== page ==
Rep. Lee Terry (R-Neb.) released draft legislation last week that would address frivolous patent demand letters used by so-called patent trolls to extract settlements from businesses and financial institutions.
The legislation joins a similar bipartisan bill introduced in the Senate by Sen. Patrick Leahy (D-Vt.), the chairman of the Senate Judiciary Committee, which is currently debating the legislation. The committee will hold a meeting on Thursday to discuss the bill.
Terry said his legislation would enhance transparency and increase accountability to expose and prevent fraudulent claims of patent infringement by requiring demand letters to include certain information to help companies determine whether a demand letter is legitimate.
The bill would also empower the FTC to fine companies that engage in fraudulent patent demand practices and provide states’ attorneys general with the power to enforce the federal standard.
“Patent trolls cost American companies tens of billions of dollars each year and are threatening job creation and innovation,” Terry said. “We heard from countless small businesses about the destructive consequences of these scams, and after listening to these concerns, it became clear Congress needs to act to stop this growing abuse. But we must also be careful not to reach too broadly and limit legitimate business practices. This draft legislation is the first step in trying to find a sensible solution, and next week, we will hear from interested parties as we continue to work toward a balanced bill.”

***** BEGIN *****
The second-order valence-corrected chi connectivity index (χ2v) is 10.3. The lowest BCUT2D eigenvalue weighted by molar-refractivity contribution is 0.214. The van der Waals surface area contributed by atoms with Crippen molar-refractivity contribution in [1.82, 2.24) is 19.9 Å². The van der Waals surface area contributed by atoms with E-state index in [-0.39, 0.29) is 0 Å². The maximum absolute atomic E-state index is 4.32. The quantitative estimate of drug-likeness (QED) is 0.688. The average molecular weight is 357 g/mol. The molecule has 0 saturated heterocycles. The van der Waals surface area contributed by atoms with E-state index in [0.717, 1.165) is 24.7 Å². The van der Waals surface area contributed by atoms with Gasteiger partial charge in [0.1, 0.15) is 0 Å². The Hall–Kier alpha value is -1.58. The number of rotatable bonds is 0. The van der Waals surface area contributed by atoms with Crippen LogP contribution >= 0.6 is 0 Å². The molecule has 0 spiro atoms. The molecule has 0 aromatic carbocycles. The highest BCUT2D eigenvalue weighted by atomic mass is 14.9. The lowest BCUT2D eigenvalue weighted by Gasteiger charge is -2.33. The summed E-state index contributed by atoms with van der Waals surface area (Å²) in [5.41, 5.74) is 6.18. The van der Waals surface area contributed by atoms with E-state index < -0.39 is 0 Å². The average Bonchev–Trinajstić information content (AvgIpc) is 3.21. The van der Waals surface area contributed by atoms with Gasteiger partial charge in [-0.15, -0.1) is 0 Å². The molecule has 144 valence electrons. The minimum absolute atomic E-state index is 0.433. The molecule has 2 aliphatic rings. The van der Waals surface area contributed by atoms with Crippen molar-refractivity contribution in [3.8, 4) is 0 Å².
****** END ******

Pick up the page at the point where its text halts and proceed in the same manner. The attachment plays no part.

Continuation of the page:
The House Energy and Commerce Subcommittee on Commerce, Manufacturing and Trade, which is chaired by Terry, will hold a hearing on Thursday to review the draft legislation.